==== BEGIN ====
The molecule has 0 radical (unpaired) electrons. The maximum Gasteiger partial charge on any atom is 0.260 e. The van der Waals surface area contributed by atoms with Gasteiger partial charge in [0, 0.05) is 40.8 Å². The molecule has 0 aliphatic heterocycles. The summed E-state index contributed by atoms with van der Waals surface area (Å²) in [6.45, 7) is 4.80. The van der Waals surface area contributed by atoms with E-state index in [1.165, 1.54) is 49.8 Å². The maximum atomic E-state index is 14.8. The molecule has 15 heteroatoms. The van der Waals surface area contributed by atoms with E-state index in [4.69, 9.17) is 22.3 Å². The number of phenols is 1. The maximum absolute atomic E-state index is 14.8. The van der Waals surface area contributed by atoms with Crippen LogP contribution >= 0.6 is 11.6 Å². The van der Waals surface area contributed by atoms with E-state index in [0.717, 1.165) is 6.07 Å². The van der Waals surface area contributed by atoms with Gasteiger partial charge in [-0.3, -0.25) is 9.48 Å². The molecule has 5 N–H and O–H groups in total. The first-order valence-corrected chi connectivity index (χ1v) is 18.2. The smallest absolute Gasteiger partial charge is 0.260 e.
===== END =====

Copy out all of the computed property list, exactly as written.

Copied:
The molecule has 0 radical (unpaired) electrons. The maximum Gasteiger partial charge on any atom is 0.260 e. The van der Waals surface area contributed by atoms with Gasteiger partial charge in [0, 0.05) is 40.8 Å². The molecule has 0 aliphatic heterocycles. The summed E-state index contributed by atoms with van der Waals surface area (Å²) in [6.45, 7) is 4.80. The van der Waals surface area contributed by atoms with E-state index in [1.165, 1.54) is 49.8 Å². The maximum atomic E-state index is 14.8. The molecule has 15 heteroatoms. The van der Waals surface area contributed by atoms with E-state index in [4.69, 9.17) is 22.3 Å². The number of phenols is 1. The maximum absolute atomic E-state index is 14.8. The van der Waals surface area contributed by atoms with Crippen LogP contribution >= 0.6 is 11.6 Å². The van der Waals surface area contributed by atoms with E-state index in [0.717, 1.165) is 6.07 Å². The van der Waals surface area contributed by atoms with Gasteiger partial charge in [-0.3, -0.25) is 9.48 Å². The molecule has 5 N–H and O–H groups in total. The first-order valence-corrected chi connectivity index (χ1v) is 18.2. The smallest absolute Gasteiger partial charge is 0.260 e.